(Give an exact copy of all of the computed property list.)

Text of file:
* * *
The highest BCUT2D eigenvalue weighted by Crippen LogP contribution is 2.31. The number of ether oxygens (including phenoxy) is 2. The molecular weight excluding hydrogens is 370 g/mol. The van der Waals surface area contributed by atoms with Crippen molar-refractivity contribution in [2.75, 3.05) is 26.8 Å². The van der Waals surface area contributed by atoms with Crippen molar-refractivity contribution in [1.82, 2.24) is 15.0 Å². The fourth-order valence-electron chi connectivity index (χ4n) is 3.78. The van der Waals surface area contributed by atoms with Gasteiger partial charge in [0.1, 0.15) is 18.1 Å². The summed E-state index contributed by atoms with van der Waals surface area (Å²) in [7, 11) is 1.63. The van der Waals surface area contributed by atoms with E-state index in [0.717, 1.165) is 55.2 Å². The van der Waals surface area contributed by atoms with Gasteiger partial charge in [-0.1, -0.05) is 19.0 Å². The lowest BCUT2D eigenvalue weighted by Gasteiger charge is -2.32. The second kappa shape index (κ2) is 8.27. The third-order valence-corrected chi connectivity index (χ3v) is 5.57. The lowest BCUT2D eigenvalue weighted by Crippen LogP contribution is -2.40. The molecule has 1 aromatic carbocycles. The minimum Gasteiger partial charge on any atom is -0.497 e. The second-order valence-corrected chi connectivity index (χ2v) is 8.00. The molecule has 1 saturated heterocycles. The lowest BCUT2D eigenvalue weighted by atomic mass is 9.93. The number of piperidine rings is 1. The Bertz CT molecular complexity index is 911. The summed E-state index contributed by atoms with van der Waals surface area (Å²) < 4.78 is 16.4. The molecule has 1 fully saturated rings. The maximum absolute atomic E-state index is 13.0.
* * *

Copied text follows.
The highest BCUT2D eigenvalue weighted by Crippen LogP contribution is 2.31. The number of ether oxygens (including phenoxy) is 2. The molecular weight excluding hydrogens is 370 g/mol. The van der Waals surface area contributed by atoms with Crippen molar-refractivity contribution in [2.75, 3.05) is 26.8 Å². The van der Waals surface area contributed by atoms with Crippen molar-refractivity contribution in [1.82, 2.24) is 15.0 Å². The fourth-order valence-electron chi connectivity index (χ4n) is 3.78. The van der Waals surface area contributed by atoms with Gasteiger partial charge in [0.1, 0.15) is 18.1 Å². The summed E-state index contributed by atoms with van der Waals surface area (Å²) in [7, 11) is 1.63. The van der Waals surface area contributed by atoms with E-state index in [0.717, 1.165) is 55.2 Å². The van der Waals surface area contributed by atoms with Gasteiger partial charge in [-0.1, -0.05) is 19.0 Å². The lowest BCUT2D eigenvalue weighted by Gasteiger charge is -2.32. The second kappa shape index (κ2) is 8.27. The third-order valence-corrected chi connectivity index (χ3v) is 5.57. The lowest BCUT2D eigenvalue weighted by Crippen LogP contribution is -2.40. The molecule has 1 aromatic carbocycles. The minimum Gasteiger partial charge on any atom is -0.497 e. The second-order valence-corrected chi connectivity index (χ2v) is 8.00. The molecule has 1 saturated heterocycles. The lowest BCUT2D eigenvalue weighted by atomic mass is 9.93. The number of piperidine rings is 1. The Bertz CT molecular complexity index is 911. The summed E-state index contributed by atoms with van der Waals surface area (Å²) < 4.78 is 16.4. The molecule has 1 fully saturated rings. The maximum absolute atomic E-state index is 13.0.